In an seminal but neglected paper, Bertil Ohlin stressed that taxation and public expenditure can significantly alter the composition and direction of trade.1 Ohlin analysed company taxation, sales taxation, and other levies in the context of factor immobility. Professor Philip has now broadened the discussion by examining the impact of taxation and public expenditure when labour and capital are free to move from country to country.
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- 1.Bertil Ohlin, ‘Taxation and Foreign Trade’, Appendix II in International Labour Office, Social Aspects of European Economic Cooperation, report by a Group of Experts, Geneva (Switzerland, 1956).Google Scholar
- 2.My remarks draw extensively on a paper by M. B. Krauss and G. C. Hufbauer, ‘Border Tax Adjustments on Commodities and Income’, unpublished manuscript (July, 1976).Google Scholar
- 6.More recent treatments include: Dieter Biehl, Ausfuhrland-Pr inzip Einfuhrland-Prinzip und Germeinsamer-Markt-Prinzip, Carl Heymanns Verlag KG (Koln, 1969).Google Scholar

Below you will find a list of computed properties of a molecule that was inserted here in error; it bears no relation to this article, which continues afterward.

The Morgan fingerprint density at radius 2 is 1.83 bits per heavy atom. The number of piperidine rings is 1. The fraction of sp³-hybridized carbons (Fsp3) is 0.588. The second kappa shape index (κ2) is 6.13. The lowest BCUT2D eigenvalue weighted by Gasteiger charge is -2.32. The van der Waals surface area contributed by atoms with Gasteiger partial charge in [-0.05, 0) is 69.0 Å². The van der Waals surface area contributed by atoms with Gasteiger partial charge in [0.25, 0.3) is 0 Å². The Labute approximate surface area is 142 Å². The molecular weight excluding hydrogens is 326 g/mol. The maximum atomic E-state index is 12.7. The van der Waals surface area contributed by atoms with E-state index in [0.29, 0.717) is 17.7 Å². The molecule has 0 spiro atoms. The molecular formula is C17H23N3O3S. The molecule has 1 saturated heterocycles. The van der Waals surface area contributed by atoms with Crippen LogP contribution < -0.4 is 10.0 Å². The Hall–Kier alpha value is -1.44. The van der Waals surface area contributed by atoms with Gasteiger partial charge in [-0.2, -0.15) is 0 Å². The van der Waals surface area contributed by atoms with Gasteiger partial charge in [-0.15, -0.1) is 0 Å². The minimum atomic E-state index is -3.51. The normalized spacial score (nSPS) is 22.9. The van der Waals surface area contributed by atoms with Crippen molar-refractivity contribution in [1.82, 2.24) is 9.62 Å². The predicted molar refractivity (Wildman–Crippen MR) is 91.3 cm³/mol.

- Harry Johnson and Mel Krauss, ‘Border Taxes, Border Tax Adjustments, Comparative Advantage, and the Balance of Payments’, Canadian Journal of Economics (November, 1970).Google Scholar
- James E. Meade, ‘A Note of Border Tax Adjustments’, Journal of Political Economy (September/October, 1974).Google Scholar
- 17.English translations of the classic essays may be found in R. A. Musgrave and A. T. Peacock, editors, Classics in the Theory of Public Finance (Macmillan, 1958).Google Scholar
- 18.C. M. Tiebout, ‘A Pure Theory of Local Expenditures’, Journal of Political Economy (October, 1956).Google Scholar